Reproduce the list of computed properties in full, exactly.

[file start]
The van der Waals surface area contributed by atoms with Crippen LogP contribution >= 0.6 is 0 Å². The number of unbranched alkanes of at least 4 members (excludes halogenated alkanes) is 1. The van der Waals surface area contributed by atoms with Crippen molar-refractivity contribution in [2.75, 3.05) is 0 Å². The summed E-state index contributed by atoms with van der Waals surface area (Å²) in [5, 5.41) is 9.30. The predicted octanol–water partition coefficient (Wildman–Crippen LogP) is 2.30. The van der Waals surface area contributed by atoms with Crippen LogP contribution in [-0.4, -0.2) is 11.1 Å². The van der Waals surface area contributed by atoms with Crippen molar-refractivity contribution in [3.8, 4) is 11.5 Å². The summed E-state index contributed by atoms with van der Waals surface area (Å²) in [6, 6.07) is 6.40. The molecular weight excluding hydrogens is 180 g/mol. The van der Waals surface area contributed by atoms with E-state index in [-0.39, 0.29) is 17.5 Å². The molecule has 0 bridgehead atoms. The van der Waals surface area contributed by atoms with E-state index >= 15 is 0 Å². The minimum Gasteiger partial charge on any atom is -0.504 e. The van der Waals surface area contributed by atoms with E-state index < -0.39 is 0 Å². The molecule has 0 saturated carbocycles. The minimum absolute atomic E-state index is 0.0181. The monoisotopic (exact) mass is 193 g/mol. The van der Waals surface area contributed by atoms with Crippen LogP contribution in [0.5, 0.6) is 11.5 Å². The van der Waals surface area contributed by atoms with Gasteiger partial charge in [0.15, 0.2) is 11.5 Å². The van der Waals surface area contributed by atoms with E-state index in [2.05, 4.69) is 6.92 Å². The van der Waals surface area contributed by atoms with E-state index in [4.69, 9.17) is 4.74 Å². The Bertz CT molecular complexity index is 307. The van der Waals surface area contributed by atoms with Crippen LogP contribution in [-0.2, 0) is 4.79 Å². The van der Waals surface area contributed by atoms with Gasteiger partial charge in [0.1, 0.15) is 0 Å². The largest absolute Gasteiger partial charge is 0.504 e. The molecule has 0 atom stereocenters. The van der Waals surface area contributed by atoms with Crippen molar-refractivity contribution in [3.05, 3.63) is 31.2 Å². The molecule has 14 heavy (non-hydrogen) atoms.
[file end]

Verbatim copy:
The van der Waals surface area contributed by atoms with Crippen LogP contribution >= 0.6 is 0 Å². The number of unbranched alkanes of at least 4 members (excludes halogenated alkanes) is 1. The van der Waals surface area contributed by atoms with Crippen molar-refractivity contribution in [2.75, 3.05) is 0 Å². The summed E-state index contributed by atoms with van der Waals surface area (Å²) in [5, 5.41) is 9.30. The predicted octanol–water partition coefficient (Wildman–Crippen LogP) is 2.30. The van der Waals surface area contributed by atoms with Crippen LogP contribution in [-0.4, -0.2) is 11.1 Å². The van der Waals surface area contributed by atoms with Crippen molar-refractivity contribution in [3.8, 4) is 11.5 Å². The summed E-state index contributed by atoms with van der Waals surface area (Å²) in [6, 6.07) is 6.40. The molecular weight excluding hydrogens is 180 g/mol. The van der Waals surface area contributed by atoms with E-state index in [-0.39, 0.29) is 17.5 Å². The molecule has 0 bridgehead atoms. The van der Waals surface area contributed by atoms with E-state index >= 15 is 0 Å². The minimum Gasteiger partial charge on any atom is -0.504 e. The van der Waals surface area contributed by atoms with E-state index < -0.39 is 0 Å². The molecule has 0 saturated carbocycles. The minimum absolute atomic E-state index is 0.0181. The monoisotopic (exact) mass is 193 g/mol. The van der Waals surface area contributed by atoms with Crippen LogP contribution in [0.5, 0.6) is 11.5 Å². The van der Waals surface area contributed by atoms with Gasteiger partial charge in [0.15, 0.2) is 11.5 Å². The van der Waals surface area contributed by atoms with E-state index in [2.05, 4.69) is 6.92 Å². The van der Waals surface area contributed by atoms with E-state index in [4.69, 9.17) is 4.74 Å². The Bertz CT molecular complexity index is 307. The van der Waals surface area contributed by atoms with Crippen LogP contribution in [-0.2, 0) is 4.79 Å². The van der Waals surface area contributed by atoms with Gasteiger partial charge in [0.1, 0.15) is 0 Å². The largest absolute Gasteiger partial charge is 0.504 e. The molecule has 0 atom stereocenters. The van der Waals surface area contributed by atoms with Crippen molar-refractivity contribution in [3.05, 3.63) is 31.2 Å². The molecule has 14 heavy (non-hydrogen) atoms.